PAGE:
In the early 1980s notable feminist scholars Gloria T. Hull and Barbara Smith detailed the oppression they felt throughout their careers in the academy:
Often our position as Black women is dishearteningly tenuous within university walls: we are literally the last hired and the first fired. Despite popular myths about the advantages of being “double-tokens,” our salaries, promotions, tenure, and general level of acceptance in the white-male “community of scholars” are all quite grim.
Although nearly 35 years have passed since Hull and Smith detailed their experience, to some it seems that little has changed within the academy. Graduate student workers, particularly graduate students of color, face crippling student loan debt, a struggle to afford many basic living conditions, and find a lack of institutional support, despite their labor and service to the University.
Thanks to a landmark ruling on Tuesday, August 23, the livelihood and professional careers of graduate students across the nation will never be the same. Te National Labor Relations Board ruled that graduate students who serve as research and teaching assistants at private universities are employees with access to collective bargaining rights. And graduate students at SLU have begun their organizing campaign.
Following in the brave footsteps of SLU’s adjunct community before us, and bearing in mind the University’s commitment to the October 2014 “Clock Tower Accords,” SLU graduate students envision organizing as just one more way the SLU community can begin to address racial inequality and issues of social justice on our campus. While the Clock Tower Accords are not specifically addressed to graduate students in the ways they speak to the undergraduate population, we are excited to uphold their mission and priorities through a graduate student union.
By improving poor working conditions and moving toward a system of fair wages and benefits, the graduate student body on SLU’s campus can find the institutional support to not only experience success in their professional lives by retaining their position as important and valued employees of the SLU community, but also find relief in their personal lives. “Cura personalis,” care for the entire person, has been SLU’s repeated dedication to the student body. By gaining an equal voice to express concern over their own professional and personal experiences, graduate students on SLU’s campus will be able to move away from their “dishearteningly tenuous,” to use Hull and Smith’s words, work lives and instead play an active role in this portion of the University’s promise to its students.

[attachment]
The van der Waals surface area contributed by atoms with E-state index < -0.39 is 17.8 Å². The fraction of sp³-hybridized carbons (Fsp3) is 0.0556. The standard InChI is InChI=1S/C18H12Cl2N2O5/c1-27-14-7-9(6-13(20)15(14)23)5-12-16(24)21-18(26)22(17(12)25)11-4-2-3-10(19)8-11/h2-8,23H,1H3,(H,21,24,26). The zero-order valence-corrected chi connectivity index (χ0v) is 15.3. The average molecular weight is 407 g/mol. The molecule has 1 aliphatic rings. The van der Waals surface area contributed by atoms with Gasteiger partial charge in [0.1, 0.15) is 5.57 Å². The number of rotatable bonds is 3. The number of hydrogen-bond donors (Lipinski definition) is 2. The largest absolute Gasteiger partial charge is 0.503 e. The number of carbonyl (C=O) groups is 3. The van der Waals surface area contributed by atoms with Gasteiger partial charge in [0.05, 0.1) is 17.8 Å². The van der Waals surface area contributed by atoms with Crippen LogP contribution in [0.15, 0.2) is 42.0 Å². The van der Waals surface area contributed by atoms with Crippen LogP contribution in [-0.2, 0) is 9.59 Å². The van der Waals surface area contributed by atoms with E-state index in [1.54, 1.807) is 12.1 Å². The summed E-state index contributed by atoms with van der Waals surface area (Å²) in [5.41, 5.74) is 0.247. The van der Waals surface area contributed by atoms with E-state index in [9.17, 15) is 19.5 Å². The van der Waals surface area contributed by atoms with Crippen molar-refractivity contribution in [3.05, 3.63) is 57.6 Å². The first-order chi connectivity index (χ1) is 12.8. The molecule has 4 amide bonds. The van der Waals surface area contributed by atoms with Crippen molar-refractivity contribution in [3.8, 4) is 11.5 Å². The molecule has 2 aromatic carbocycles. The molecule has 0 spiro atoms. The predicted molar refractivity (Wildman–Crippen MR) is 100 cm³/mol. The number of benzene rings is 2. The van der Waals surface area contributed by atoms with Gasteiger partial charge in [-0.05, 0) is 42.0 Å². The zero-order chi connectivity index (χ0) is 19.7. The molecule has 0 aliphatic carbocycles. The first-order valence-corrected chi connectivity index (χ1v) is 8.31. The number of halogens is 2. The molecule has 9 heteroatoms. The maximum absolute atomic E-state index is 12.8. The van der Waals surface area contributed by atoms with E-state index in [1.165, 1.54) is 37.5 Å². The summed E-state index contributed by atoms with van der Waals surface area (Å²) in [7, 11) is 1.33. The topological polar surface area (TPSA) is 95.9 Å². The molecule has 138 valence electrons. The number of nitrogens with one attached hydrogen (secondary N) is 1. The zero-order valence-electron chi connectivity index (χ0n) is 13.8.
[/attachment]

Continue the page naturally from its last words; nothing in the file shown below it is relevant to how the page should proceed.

Ultimately, we celebrate the NLRB decision for a myriad of reasons, but what we find most exciting is that graduate students, particularly students of color, will be recognized as valued employees who play vital roles in the success of the university. Te NLRB decision is just one more way universities are being held to a standard as high as the one they set for their employees. With a graduate student union, we can attain fair wages, we can find guaranteed job security and we can claim our rightfully earned space within the community of scholars. Trough these changes, we can achieve social justice. Higher education is changing, and we’re excited to be part of that change.